3 steps to lift the cloud

1. Expect major changes to the way you do business.

In the traditional own-your-own approach, information technology executives were at the controls of the infrastructure that provided services to users. That is no longer the case when the services come through the cloud.

That means a switch in focus to managing the relationship with cloud computing providers, along with developing expertise in negotiating things such as service level agreements and organization- level agreements. Those agreements are important to set standards for the quality of service you can expect.

2. Reassess your future development plans in light of cloud options.

If you had no existing infrastructure, the move to cloud computing would be easy. But many government organizations have older systems and are implementing enterprise architectures.

You’ll need to carefully choose which of your organization’s processes to transition first and make sure each step harmonizes with your existing IT road map.

3. Anticipate resistance, particularly from technology experts.

Users have spent most of their careers learning how to deal with certain technologies, and the need for some of that expertise will disappear with the move to cloud computing. Users will probably be the least of your problems as long as they continue receiving the same IT support and services as before.

About the Author

Brian Robinson is a freelance writer based in Portland, Ore.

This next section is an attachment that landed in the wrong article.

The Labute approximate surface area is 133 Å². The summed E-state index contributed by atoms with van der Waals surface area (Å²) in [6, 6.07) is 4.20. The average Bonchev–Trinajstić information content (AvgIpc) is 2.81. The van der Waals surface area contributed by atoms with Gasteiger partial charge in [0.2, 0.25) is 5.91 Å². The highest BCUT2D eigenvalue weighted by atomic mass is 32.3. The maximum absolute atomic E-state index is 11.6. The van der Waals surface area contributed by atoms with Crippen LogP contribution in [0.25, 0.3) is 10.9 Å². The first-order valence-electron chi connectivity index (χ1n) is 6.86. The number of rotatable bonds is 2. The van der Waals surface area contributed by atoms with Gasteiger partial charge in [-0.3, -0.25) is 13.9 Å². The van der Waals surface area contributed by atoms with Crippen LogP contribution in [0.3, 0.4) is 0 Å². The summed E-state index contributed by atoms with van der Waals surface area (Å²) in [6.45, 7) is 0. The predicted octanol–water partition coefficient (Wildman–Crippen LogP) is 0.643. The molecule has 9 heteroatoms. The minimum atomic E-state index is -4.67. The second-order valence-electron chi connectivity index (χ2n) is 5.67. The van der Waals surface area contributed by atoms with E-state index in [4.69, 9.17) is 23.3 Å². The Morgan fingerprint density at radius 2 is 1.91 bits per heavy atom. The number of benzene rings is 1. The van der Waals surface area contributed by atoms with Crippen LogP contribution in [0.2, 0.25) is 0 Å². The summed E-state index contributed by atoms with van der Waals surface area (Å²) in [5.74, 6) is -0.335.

FCW in Print

In the latest issue: Looking back on three decades of big stories in federal IT.


  • Anne Rung -- Commerce Department Photo

    Exit interview with Anne Rung

    The government's departing top acquisition official said she leaves behind a solid foundation on which to build more effective and efficient federal IT.

  • Charles Phalen

    Administration appoints first head of NBIB

    The National Background Investigations Bureau announced the appointment of its first director as the agency prepares to take over processing government background checks.

  • Sen. James Lankford (R-Okla.)

    Senator: Rigid hiring process pushes millennials from federal work

    Sen. James Lankford (R-Okla.) said agencies are missing out on younger workers because of the government's rigidity, particularly its protracted hiring process.

  • FCW @ 30 GPS

    FCW @ 30

    Since 1987, FCW has covered it all -- the major contracts, the disruptive technologies, the picayune scandals and the many, many people who make federal IT function. Here's a look back at six of the most significant stories.

  • Shutterstock image.

    A 'minibus' appropriations package could be in the cards

    A short-term funding bill is expected by Sept. 30 to keep the federal government operating through early December, but after that the options get more complicated.

  • Defense Secretary Ash Carter speaks at the TechCrunch Disrupt conference in San Francisco

    DOD launches new tech hub in Austin

    The DOD is opening a new Defense Innovation Unit Experimental office in Austin, Texas, while Congress debates legislation that could defund DIUx.

Reader comments

Tue, Jan 13, 2009 Pollock San Francisco

are you aware of any government agencies moving to cloud computing for enterprise services?

Please post your comments here. Comments are moderated, so they may not appear immediately after submitting. We will not post comments that we consider abusive or off-topic.

Please type the letters/numbers you see above

More from 1105 Public Sector Media Group